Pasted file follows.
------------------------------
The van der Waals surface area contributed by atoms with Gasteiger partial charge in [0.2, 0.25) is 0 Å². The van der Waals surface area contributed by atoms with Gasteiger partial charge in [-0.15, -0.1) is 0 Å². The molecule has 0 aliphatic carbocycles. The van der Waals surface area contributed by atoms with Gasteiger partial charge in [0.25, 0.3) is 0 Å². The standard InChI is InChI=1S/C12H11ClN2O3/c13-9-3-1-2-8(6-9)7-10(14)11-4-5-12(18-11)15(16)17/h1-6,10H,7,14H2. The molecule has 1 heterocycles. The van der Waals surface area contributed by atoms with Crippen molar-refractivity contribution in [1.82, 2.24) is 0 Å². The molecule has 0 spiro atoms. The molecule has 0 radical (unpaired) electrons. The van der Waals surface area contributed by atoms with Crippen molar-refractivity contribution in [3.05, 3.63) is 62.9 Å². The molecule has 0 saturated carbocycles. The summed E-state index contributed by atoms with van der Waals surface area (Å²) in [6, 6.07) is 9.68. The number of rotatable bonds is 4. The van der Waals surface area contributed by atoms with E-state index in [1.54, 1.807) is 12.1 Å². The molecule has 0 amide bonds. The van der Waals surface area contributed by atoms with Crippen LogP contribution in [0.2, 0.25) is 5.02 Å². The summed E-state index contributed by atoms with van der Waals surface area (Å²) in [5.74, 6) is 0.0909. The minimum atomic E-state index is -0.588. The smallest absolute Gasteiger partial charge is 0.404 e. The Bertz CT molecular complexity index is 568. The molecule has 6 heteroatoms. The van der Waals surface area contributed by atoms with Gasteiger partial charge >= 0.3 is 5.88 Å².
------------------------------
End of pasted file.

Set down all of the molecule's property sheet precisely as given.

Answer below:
The van der Waals surface area contributed by atoms with Gasteiger partial charge in [0.2, 0.25) is 0 Å². The van der Waals surface area contributed by atoms with Gasteiger partial charge in [-0.15, -0.1) is 0 Å². The molecule has 0 aliphatic carbocycles. The van der Waals surface area contributed by atoms with Gasteiger partial charge in [0.25, 0.3) is 0 Å². The standard InChI is InChI=1S/C12H11ClN2O3/c13-9-3-1-2-8(6-9)7-10(14)11-4-5-12(18-11)15(16)17/h1-6,10H,7,14H2. The molecule has 1 heterocycles. The van der Waals surface area contributed by atoms with Crippen molar-refractivity contribution in [1.82, 2.24) is 0 Å². The molecule has 0 spiro atoms. The molecule has 0 radical (unpaired) electrons. The van der Waals surface area contributed by atoms with Crippen molar-refractivity contribution in [3.05, 3.63) is 62.9 Å². The molecule has 0 saturated carbocycles. The summed E-state index contributed by atoms with van der Waals surface area (Å²) in [6, 6.07) is 9.68. The number of rotatable bonds is 4. The van der Waals surface area contributed by atoms with E-state index in [1.54, 1.807) is 12.1 Å². The molecule has 0 amide bonds. The van der Waals surface area contributed by atoms with Crippen LogP contribution in [0.2, 0.25) is 5.02 Å². The summed E-state index contributed by atoms with van der Waals surface area (Å²) in [5.74, 6) is 0.0909. The minimum atomic E-state index is -0.588. The smallest absolute Gasteiger partial charge is 0.404 e. The Bertz CT molecular complexity index is 568. The molecule has 6 heteroatoms. The van der Waals surface area contributed by atoms with Gasteiger partial charge >= 0.3 is 5.88 Å².